SOCIAL EVENTS Florilegium Urbanum

Keywords: medieval Leicester plays organization
Subject: Provisions for the Leicester pageants
Original source: Leicestershire Record Office, Leicester archives, Hall Book
Transcription in: Mary Bateson, ed. Records of the Borough of Leicester, (London, 1901), vol 2, 297.
Original language: Middle English
Location: Leicester
Date: 1477


At a town council meeting held at Leicester on 26 March 1477 the actors who had performed the Passion play the previous year presented a petition regarding payment of debts and concerning whether the passion [play] should be made the responsibility of the craft gilds or not. At that time the actors turned over to the pageants the money they had received for performing the play in the past, and all the costumes and other items they had at the time. And at the same meeting, by the advice of the community, there were chosen the persons hereafter named to organize and direct [the performance of] the play.


The Passion play in some places (e.g. York) was part of the Corpus Christi cycle of plays – although they more commonly dealt primarily with Old Testament events – and in others was presented at Easter. It focused on the events surrounding the death of Christ, although in its fullest representation might encompass events from throughout his life. Emerging out of liturgical dramatic representation, it is known as a play in its own right from as early as the beginning of the thirteenth century (in Italy). In England, the Passion play was second in popularity only to the Corpus Christi play.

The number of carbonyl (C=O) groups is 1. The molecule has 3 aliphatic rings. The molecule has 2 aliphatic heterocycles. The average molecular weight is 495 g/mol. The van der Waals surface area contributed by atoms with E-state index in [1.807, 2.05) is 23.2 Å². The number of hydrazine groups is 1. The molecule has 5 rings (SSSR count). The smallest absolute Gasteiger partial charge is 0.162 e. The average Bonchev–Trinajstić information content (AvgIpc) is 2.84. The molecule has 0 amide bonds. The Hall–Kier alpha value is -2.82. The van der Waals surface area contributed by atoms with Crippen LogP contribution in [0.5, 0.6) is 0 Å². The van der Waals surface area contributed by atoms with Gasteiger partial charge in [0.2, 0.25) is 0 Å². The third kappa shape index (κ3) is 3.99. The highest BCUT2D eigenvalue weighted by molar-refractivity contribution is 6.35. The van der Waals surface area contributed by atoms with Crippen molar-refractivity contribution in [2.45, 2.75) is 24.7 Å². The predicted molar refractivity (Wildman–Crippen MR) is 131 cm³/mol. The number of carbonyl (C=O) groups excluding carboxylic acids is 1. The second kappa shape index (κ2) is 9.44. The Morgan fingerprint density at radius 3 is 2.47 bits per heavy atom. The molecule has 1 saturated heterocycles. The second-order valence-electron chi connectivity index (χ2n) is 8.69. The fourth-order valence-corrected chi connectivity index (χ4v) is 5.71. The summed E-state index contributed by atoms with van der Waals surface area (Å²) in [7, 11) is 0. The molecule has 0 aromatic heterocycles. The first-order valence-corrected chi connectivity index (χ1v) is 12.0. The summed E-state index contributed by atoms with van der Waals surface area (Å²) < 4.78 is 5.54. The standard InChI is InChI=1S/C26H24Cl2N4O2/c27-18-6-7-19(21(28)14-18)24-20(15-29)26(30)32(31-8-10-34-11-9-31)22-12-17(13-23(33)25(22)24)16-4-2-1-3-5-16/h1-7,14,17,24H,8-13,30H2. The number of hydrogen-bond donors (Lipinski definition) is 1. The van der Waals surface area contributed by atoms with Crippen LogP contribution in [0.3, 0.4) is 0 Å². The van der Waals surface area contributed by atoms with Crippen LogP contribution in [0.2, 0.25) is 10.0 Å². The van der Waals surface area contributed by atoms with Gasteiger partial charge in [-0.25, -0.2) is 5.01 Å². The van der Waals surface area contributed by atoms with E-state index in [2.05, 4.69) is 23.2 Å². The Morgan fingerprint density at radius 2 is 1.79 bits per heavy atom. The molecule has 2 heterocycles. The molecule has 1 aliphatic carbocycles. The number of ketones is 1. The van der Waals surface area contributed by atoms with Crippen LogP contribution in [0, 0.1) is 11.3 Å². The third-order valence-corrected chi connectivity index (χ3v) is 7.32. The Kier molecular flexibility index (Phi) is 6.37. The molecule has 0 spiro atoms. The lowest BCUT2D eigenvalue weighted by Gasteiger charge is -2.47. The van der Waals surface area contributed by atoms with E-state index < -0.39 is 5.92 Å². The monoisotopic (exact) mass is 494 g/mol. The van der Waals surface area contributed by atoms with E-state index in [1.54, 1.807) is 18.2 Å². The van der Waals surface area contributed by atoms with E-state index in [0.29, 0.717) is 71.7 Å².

A list of 19 townsmen and two beadles were named to take charge of the next performance. Here as at other towns, the borough authorities felt a vested interest in the performance of the pageants and did not wish to leave the matter entirely to the craft gilds.



"town council"
The original does not talk about a "town council" per se but uses the term "common hall", which means in essence 'a gathering of community representatives in the town hall'. The "community" which gave advice to the decision taken at the meeting may have meant whichever burgesses were in attendance – a common hall being open to all freemen – or perhaps already a group of representatives foreshadowing the formal lower council of 48 whose constitutional existence was confirmed in 1489.

It is not clear from the document whether the debts that were the subject of the actors' petition were owed to or by the actors; Mary Bateson thought the latter. Either possibility could have encouraged the actors to try to have responsibility for the play transferred to others.

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Created: August 18, 2001. Last update: April 17, 2004 © Stephen Alsford, 2001-2004